In January 2012 there was only the orange and blue end caps EPIPEN for the deadly condition of anaphylaxis . It is estimated that one to two % of the USA is subject to this potentially fatal condition. Several studies have shown that 18% to 37% of people experiencing anaphylaxis will need a second Epinephrine dose within five to ten minutes to prevent sever complications and possibly death. These studies have lead to the number of one out of three episodes needing a second dose or being called “bi aphasic”. The old term for this one out of three episodes needing a second shot of EPI was rebound episode. In mid 2012 to the public came Auvi-q which has a recorded voice like most AEDs [automatic electrical defibrillators] telling the possibly understandably nervous user how to use the thick credit card shaped injector.
Just available in mid June 2013 is Adrenaclick and its generic version Epinephrine Injection, USP auto-injector which are the smallest, yet still easy to use devices on the market. Now you can carry two single shot Adrenaclicks or its generic twin version in the space of one EPIPEN. Two of the trim cases snap together so you can always have two doses available. Some feel like I do that the Adrenaclick is even safer as it has two safety caps [one on each end] instead of EPIPENs just one safety cap. The ORANGE end [EPIPEN] or RED end [Adrenaclick] have a needle that is “fired” with a spring when it is pressed on the outside middle of the thigh. Both Adrenaclick and EPIPEN are held wrapped in the fist with thumb and fingers away from both ends. The needle will fire through clothing but one must avoid solid objects like coins in the pockets. It is important to read devices direction and talk with ones doctor to obtain a prescription and instruction. This device is so life saving that no prescription is required in Canada.
Adrenaclick was developed from work by a established epinephrine company HOLLISTER-STIER LABORATORIES in about 2005. Their first autoinjector device Twinject was modified to a small one shot device called Adrenaclick that solved the issues some had with Twinject. Adrenaclick® is now a trademark of Amedra Pharmaceuticals LLC © 2012 Amedra Pharmaceuticals LLC Horsham, PA.
Epinephrine[EPI] auto-injectors are an emergency injection ("shot") of epinephrine. It is a medicine used for life-threatening anaphylactic allergic reactions such as severe swelling, breathing problems, or loss of blood pressure. There is no substitute for EPI and it is the medication of choice according to the three world congress’s on Anaphylaxis. Anaphylaxis reactions can be caused by stinging and biting insects (bugs), allergy injections, food, medicines, exercise, or unknown causes. Common causation foods are nuts, soy, milk and shell fish. Common problem medicines are sulfa drugs, Iodine products, penicillin and its derivates. Sometimes a third or more shot is needed so it is critical that the person receiving the epinephrine must go to the nearest hospital and replace without delay the used EPI auto injector. Anaphylaxis is not predictable or testable as to when or if it will occur the first or subsequent times. If a person has had an episode with any substance, usually a protein, they should avoid that substance at all costs in the future. Common signs you may see in the patient and symptoms they will feel are reactions such as severe swelling skin issues present in 90% of cases but not all cases. Difficult breathing problems are also very common. Falling blood pressure indicating cardiac involvement can be determined by taking ones blood pressure and seeing systolic pressure, ideally said to be 120, falling or only around 90. The person with this lower pressure is often light headed and often will notice their feet are suddenly cold or cool as there is not enough pressure to keep their feet warm. In unusual cases the patient will have vomiting or nausea or diarrhea.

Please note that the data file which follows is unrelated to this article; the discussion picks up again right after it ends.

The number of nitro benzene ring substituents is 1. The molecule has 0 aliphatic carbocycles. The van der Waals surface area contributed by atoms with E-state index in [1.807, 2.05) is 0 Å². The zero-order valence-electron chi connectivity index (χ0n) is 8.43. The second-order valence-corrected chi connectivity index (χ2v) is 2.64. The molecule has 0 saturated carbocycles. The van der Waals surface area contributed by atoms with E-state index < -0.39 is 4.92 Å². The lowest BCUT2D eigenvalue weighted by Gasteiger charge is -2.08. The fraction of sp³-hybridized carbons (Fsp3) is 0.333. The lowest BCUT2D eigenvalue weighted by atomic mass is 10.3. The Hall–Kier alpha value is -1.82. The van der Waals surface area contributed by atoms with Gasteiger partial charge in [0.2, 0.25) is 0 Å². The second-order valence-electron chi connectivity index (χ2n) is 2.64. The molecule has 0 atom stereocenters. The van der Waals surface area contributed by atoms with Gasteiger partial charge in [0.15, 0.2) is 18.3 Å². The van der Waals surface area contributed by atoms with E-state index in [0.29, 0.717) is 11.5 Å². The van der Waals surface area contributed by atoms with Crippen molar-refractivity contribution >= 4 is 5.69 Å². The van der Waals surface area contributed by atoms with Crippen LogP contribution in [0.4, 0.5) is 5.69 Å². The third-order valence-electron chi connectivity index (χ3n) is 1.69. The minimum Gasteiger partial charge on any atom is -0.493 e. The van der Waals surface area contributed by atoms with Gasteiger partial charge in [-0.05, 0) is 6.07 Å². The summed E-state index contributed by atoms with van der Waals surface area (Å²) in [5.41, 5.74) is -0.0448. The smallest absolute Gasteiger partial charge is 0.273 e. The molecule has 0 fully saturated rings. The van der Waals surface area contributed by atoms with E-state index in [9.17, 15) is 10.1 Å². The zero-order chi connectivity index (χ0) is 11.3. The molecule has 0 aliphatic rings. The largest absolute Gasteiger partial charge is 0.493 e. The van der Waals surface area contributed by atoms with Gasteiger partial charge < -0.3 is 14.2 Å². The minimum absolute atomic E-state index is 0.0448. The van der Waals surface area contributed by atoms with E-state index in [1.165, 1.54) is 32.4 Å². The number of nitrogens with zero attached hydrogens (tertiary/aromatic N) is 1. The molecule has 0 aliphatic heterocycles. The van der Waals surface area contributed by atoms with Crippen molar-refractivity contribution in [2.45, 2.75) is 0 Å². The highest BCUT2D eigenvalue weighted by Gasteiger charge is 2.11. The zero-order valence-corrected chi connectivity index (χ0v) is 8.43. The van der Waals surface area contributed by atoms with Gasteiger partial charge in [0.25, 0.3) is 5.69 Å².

EPI auto-injector must NEVER be used into your buttock or any other part of your body, other than the middle of the outer side of your thigh (upper leg). While EPI may be given by manual syringe the auto injector is significantly easier to use and more reliable for most people including tests of medical professionals according to studies by noted anaphylaxis expert Dr. Simmons.
If you think you may be a anaphylaxis potential patient see your doctor. If you have been told you are anaphylactic to any substance always carry two doses of epinephrine and many would say as an auto injector. Children under 66 pounds usually have two child injectors whose dose's are while adult dose injectors are usually 0.3 mg. There are many informational web sites such as Anaphylaxis educators.com, www.foodallergy.org, www.adrenaclick.com, www.auvi-q.com, www.epinephrineautoinject.com, and www.epipen.com. I suggest you read several of these.